Originally posted at Red Zone Solutions by Kaali Cohen.
It has been almost three weeks since my one year old Yorkshire Terrier was taken from our home. The anguish our family has felt at times has been unbearable. There are many moments when I am wondering how is she doing? Are the individuals who have her taking good care of her? Is she scared? Does she think we abandoned her and have stopped trying to find her? Does she like her new home? Will she ever be returned?
Many would think that she was just a pet but to us she was a member of our family. These feelings made think about how children that are taken from their home must feel? In honor of Foster Care Month I’d like to examine some of these same feelings that youth in the child welfare system experience.
Each year thousands of children are removed from their dwelling by no fault of their own. They are placed in unfamiliar settings with individuals who are strangers to them and forced to adapt the best they can. Most are scared, lonely and feel abandoned, left wondering if they will ever find their way back home. As a Human Services administrator and advocate I have seen this scenario far too many times. As advocates and individuals we have civic duty to make sure that these youth when removed are placed in loving environments that will provide them not only with the love and stability needed, but with the ability to heal and thrive!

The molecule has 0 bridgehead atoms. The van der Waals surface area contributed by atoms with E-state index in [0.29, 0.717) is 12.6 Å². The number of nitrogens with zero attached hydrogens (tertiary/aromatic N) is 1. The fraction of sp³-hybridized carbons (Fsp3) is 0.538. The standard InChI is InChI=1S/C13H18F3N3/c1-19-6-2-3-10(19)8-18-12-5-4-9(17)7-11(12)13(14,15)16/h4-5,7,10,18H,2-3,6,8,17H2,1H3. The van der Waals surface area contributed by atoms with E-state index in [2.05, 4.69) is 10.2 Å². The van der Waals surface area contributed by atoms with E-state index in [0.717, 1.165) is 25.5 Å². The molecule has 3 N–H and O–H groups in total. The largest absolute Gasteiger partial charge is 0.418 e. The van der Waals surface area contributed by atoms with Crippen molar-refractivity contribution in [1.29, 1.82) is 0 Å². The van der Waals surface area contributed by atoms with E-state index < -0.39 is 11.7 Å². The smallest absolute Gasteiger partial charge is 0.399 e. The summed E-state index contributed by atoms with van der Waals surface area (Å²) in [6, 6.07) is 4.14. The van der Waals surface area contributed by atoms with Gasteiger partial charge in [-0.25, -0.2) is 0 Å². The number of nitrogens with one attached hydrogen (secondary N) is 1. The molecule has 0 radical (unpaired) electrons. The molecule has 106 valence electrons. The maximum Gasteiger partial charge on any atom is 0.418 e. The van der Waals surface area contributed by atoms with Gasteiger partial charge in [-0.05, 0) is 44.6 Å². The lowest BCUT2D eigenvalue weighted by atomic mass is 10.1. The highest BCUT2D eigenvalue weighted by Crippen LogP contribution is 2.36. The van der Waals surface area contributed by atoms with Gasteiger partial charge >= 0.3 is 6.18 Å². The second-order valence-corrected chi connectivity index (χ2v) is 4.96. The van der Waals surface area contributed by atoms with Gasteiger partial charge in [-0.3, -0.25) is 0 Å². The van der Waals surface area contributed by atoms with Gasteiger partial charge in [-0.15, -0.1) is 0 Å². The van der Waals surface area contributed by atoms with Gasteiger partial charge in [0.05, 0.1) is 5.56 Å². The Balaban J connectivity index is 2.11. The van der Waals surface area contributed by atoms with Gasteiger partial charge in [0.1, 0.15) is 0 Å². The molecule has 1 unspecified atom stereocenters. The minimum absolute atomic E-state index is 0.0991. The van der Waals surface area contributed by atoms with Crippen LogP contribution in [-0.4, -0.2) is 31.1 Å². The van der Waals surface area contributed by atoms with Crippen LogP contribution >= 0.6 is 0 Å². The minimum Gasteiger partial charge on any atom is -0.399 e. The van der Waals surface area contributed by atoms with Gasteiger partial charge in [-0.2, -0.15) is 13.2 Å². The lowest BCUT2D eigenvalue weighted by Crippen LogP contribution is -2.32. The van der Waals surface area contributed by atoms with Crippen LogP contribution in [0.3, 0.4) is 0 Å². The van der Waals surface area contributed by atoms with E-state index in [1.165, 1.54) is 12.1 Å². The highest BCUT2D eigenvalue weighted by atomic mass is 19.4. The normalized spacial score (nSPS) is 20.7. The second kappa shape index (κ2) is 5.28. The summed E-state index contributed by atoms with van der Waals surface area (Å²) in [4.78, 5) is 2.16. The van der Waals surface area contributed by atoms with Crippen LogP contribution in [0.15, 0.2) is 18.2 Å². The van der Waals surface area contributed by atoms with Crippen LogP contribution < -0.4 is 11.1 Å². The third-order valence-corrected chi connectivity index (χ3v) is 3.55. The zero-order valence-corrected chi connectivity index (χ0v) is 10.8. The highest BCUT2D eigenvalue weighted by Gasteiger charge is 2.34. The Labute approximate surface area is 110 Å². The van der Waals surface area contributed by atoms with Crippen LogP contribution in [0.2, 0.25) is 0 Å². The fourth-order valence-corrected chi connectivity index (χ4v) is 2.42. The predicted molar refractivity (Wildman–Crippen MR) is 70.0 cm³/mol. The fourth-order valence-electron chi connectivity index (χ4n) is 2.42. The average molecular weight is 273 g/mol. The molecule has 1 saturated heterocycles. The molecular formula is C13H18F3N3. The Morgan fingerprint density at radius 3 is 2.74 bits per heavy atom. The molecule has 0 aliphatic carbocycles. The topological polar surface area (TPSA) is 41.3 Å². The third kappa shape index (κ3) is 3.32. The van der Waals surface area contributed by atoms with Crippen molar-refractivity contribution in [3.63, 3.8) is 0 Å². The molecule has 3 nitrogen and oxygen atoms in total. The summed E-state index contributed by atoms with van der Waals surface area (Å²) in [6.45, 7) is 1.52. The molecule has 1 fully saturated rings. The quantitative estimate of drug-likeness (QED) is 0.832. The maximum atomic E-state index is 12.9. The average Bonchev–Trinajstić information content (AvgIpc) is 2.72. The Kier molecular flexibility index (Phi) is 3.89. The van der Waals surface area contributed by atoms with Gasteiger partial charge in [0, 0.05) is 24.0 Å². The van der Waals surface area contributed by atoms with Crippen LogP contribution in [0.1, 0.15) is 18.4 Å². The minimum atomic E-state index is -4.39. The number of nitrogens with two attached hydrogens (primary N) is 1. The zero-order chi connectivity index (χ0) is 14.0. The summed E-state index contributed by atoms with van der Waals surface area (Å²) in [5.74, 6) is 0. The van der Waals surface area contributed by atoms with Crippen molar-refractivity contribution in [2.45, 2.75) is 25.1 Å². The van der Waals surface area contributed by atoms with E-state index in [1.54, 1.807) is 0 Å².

There is a great need for homes and yet many loving homes and families are turned away because of their sexual orientation or identification. In 2009, gay and lesbian parents were raising 19% percent of all adopted children in the United States. Despite this fact, there are many States which deprive gay and lesbian individuals the right to provide loving homes to youth who are pulled from their environments and are in need of loving families. There is currently an estimated two million Lesbian, Gay, Bisexual and Transgender individuals interested in adoption despite the uneven legal landscape which leaves their children without rights and protections extended to heterosexual parents, because state policies and practices prevent them from doing so.